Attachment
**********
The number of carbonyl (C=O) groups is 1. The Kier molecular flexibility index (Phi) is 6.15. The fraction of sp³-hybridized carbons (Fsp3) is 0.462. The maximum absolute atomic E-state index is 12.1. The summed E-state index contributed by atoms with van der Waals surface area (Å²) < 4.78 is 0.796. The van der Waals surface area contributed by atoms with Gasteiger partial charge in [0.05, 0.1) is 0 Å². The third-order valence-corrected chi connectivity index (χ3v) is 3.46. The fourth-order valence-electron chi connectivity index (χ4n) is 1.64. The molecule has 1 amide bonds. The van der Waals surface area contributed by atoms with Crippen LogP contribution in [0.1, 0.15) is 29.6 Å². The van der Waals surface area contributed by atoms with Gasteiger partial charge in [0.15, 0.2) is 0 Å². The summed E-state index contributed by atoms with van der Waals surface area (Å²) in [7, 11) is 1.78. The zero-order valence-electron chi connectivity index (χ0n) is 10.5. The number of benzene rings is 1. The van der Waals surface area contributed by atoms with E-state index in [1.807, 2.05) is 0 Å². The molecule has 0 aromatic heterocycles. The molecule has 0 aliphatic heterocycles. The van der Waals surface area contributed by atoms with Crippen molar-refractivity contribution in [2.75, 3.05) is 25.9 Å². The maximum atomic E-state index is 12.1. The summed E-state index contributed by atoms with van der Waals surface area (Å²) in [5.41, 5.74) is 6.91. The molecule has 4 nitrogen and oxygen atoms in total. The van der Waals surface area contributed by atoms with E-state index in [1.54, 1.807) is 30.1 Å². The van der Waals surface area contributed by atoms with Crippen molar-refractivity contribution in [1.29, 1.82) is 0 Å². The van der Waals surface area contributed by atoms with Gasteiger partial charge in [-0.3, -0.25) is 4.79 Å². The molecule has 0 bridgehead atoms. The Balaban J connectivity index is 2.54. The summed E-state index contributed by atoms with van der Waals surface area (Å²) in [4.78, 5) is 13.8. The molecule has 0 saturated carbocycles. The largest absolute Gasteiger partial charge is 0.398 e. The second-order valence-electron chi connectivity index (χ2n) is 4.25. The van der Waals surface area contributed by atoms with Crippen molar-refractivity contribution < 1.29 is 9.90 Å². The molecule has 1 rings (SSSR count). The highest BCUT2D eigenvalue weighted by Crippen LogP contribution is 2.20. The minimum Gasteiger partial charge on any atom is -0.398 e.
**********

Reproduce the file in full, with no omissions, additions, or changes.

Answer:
The number of carbonyl (C=O) groups is 1. The Kier molecular flexibility index (Phi) is 6.15. The fraction of sp³-hybridized carbons (Fsp3) is 0.462. The maximum absolute atomic E-state index is 12.1. The summed E-state index contributed by atoms with van der Waals surface area (Å²) < 4.78 is 0.796. The van der Waals surface area contributed by atoms with Gasteiger partial charge in [0.05, 0.1) is 0 Å². The third-order valence-corrected chi connectivity index (χ3v) is 3.46. The fourth-order valence-electron chi connectivity index (χ4n) is 1.64. The molecule has 1 amide bonds. The van der Waals surface area contributed by atoms with Crippen LogP contribution in [0.1, 0.15) is 29.6 Å². The van der Waals surface area contributed by atoms with Gasteiger partial charge in [0.15, 0.2) is 0 Å². The summed E-state index contributed by atoms with van der Waals surface area (Å²) in [7, 11) is 1.78. The zero-order valence-electron chi connectivity index (χ0n) is 10.5. The number of benzene rings is 1. The van der Waals surface area contributed by atoms with E-state index in [1.807, 2.05) is 0 Å². The molecule has 0 aromatic heterocycles. The molecule has 0 aliphatic heterocycles. The van der Waals surface area contributed by atoms with Crippen molar-refractivity contribution in [2.75, 3.05) is 25.9 Å². The maximum atomic E-state index is 12.1. The summed E-state index contributed by atoms with van der Waals surface area (Å²) in [5.41, 5.74) is 6.91. The molecule has 4 nitrogen and oxygen atoms in total. The van der Waals surface area contributed by atoms with E-state index in [1.54, 1.807) is 30.1 Å². The van der Waals surface area contributed by atoms with Crippen molar-refractivity contribution in [1.29, 1.82) is 0 Å². The van der Waals surface area contributed by atoms with Gasteiger partial charge in [-0.3, -0.25) is 4.79 Å². The molecule has 0 bridgehead atoms. The Balaban J connectivity index is 2.54. The summed E-state index contributed by atoms with van der Waals surface area (Å²) in [4.78, 5) is 13.8. The molecule has 0 saturated carbocycles. The largest absolute Gasteiger partial charge is 0.398 e. The second-order valence-electron chi connectivity index (χ2n) is 4.25. The van der Waals surface area contributed by atoms with Crippen molar-refractivity contribution < 1.29 is 9.90 Å². The molecule has 1 rings (SSSR count). The highest BCUT2D eigenvalue weighted by Crippen LogP contribution is 2.20. The minimum Gasteiger partial charge on any atom is -0.398 e.